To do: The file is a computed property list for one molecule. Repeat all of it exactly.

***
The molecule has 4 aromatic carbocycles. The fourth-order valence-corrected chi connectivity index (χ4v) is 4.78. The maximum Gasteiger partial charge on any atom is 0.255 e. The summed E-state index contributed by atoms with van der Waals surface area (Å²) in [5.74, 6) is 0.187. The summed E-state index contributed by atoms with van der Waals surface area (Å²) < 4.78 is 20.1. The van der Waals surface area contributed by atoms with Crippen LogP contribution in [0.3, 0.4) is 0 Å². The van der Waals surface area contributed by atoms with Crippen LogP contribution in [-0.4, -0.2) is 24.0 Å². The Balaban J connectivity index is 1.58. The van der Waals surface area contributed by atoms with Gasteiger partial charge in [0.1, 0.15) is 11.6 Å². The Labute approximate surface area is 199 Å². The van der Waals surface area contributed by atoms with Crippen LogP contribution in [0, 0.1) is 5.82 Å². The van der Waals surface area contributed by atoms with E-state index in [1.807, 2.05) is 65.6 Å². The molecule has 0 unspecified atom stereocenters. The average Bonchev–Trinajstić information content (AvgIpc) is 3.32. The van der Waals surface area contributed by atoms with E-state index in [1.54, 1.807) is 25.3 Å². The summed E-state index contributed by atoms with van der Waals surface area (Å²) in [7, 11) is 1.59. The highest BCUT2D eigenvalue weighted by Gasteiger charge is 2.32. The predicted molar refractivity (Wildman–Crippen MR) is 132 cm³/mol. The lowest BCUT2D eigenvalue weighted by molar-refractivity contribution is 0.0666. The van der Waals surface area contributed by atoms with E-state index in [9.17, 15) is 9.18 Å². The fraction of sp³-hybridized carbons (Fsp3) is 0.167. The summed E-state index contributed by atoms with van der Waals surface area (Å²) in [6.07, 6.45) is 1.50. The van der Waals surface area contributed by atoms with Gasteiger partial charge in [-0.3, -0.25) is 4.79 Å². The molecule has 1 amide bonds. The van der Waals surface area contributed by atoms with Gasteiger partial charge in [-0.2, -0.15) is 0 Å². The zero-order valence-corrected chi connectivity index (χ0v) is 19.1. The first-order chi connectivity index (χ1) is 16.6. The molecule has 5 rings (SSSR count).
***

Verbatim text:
The molecule has 4 aromatic carbocycles. The fourth-order valence-corrected chi connectivity index (χ4v) is 4.78. The maximum Gasteiger partial charge on any atom is 0.255 e. The summed E-state index contributed by atoms with van der Waals surface area (Å²) in [5.74, 6) is 0.187. The summed E-state index contributed by atoms with van der Waals surface area (Å²) < 4.78 is 20.1. The van der Waals surface area contributed by atoms with Crippen LogP contribution in [0.3, 0.4) is 0 Å². The van der Waals surface area contributed by atoms with Crippen LogP contribution in [-0.4, -0.2) is 24.0 Å². The Balaban J connectivity index is 1.58. The van der Waals surface area contributed by atoms with Gasteiger partial charge in [0.1, 0.15) is 11.6 Å². The Labute approximate surface area is 199 Å². The van der Waals surface area contributed by atoms with Crippen LogP contribution in [0, 0.1) is 5.82 Å². The van der Waals surface area contributed by atoms with E-state index in [1.807, 2.05) is 65.6 Å². The molecule has 0 unspecified atom stereocenters. The average Bonchev–Trinajstić information content (AvgIpc) is 3.32. The van der Waals surface area contributed by atoms with E-state index in [1.54, 1.807) is 25.3 Å². The summed E-state index contributed by atoms with van der Waals surface area (Å²) in [7, 11) is 1.59. The highest BCUT2D eigenvalue weighted by Gasteiger charge is 2.32. The predicted molar refractivity (Wildman–Crippen MR) is 132 cm³/mol. The lowest BCUT2D eigenvalue weighted by molar-refractivity contribution is 0.0666. The van der Waals surface area contributed by atoms with E-state index in [9.17, 15) is 9.18 Å². The fraction of sp³-hybridized carbons (Fsp3) is 0.167. The summed E-state index contributed by atoms with van der Waals surface area (Å²) in [6.07, 6.45) is 1.50. The van der Waals surface area contributed by atoms with Gasteiger partial charge in [-0.3, -0.25) is 4.79 Å². The molecule has 1 amide bonds. The van der Waals surface area contributed by atoms with Gasteiger partial charge in [-0.2, -0.15) is 0 Å². The zero-order valence-corrected chi connectivity index (χ0v) is 19.1. The first-order chi connectivity index (χ1) is 16.6. The molecule has 5 rings (SSSR count).